The Ministries of Petroleum and of Finance and the Central Bank of Egypt (CBE) are negotiating with foreign banks in Egypt to postpone or extend the period of paying the installments of dollar loans. The loans were taken by the Egyptian General Petroleum Corporate (EGPC), but it is currently unable to re- pay due to CBE’s deficit in providing dollars.
EGPC has been suffering since October from a crisis of repaying dollar installments to foreign banks, such as the National Bank of Abu Dhabi (NBAD) and Mashreq Bank, a prominent official in the Ministry of Petroleum told Daily News Egypt.
The official said the banks expressed their willingness to provide facilities for EGPC in order to pay installments by postponing or extending the payback period.
CBE is facing a crisis of providing $700m per month to import petroleum materials and natural gas and provide for refunding installments of facilities earned by Egypt and loans from foreign banks operating in Egypt, the official said.
CBE has provided around $160m in October to import petroleum materials. This put additional burden on banks to provide the rest of its dollar needs to meet the market needs, while failing to pay up the installments dues.
During the second quarter (Q2) of fiscal year (FY) 2014/2015, EGPC requested CBE to provide $700m per month to import the country’s needs of petroleum materials and natural gas.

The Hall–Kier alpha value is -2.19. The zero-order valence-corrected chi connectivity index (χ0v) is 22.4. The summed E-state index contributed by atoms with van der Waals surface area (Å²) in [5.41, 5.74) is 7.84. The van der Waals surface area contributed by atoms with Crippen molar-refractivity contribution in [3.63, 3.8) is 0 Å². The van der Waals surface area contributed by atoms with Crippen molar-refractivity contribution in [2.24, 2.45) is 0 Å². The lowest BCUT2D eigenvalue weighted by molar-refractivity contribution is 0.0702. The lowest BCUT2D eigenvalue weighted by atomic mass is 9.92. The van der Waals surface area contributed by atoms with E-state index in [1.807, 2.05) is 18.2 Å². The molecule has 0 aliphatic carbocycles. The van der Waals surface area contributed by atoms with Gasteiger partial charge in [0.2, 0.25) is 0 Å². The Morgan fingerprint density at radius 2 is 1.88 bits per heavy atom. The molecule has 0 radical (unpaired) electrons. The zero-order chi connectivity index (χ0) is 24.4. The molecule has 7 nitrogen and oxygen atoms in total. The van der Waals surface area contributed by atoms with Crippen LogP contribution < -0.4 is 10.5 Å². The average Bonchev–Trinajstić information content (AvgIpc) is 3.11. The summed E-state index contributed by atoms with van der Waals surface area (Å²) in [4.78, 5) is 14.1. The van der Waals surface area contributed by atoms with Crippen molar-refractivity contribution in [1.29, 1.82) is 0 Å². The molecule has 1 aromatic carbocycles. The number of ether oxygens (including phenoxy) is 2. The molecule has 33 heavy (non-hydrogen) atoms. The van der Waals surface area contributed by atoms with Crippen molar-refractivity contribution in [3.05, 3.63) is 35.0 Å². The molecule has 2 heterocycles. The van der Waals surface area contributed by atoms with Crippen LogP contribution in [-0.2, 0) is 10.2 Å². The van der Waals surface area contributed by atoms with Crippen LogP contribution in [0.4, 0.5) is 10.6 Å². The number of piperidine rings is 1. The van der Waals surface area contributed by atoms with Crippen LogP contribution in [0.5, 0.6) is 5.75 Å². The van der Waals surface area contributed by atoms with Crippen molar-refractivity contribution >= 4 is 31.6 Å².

CBE informed EGPC that it is unable to provide all the monthly dollar requirements so as not to affect the foreign currency reserves and Egypt’s credit ranking, the official said.
CBE announced that the volume of Egypt’s foreign currency reserves increased by $8m to $16.422bn by the end of November 2015, compared to $16.414bn by October 2015.
EGPC requested $2.4bn during Q1 of 2015/2016 from CBE in $800m per month installments. CBE provided approximately $1.8bn, while EGPC provided, from its own budget, the rest of the dollar requirements to import liquefied natural gas (LNG) and gasoline.
The official said the fuel import bill amounts to approximately $650m per month, compared to $800m recorded last year. This decrease was due to the fall in price of crude oil, which led to a decline in the value of imported petroleum derivatives.
Around $240m is paid monthly to import LNG shipments, to rent gasification ships, and to pay off installments for facilitations acquired from Saudi Arabia and the UAE in fuel shipments and dollar loans.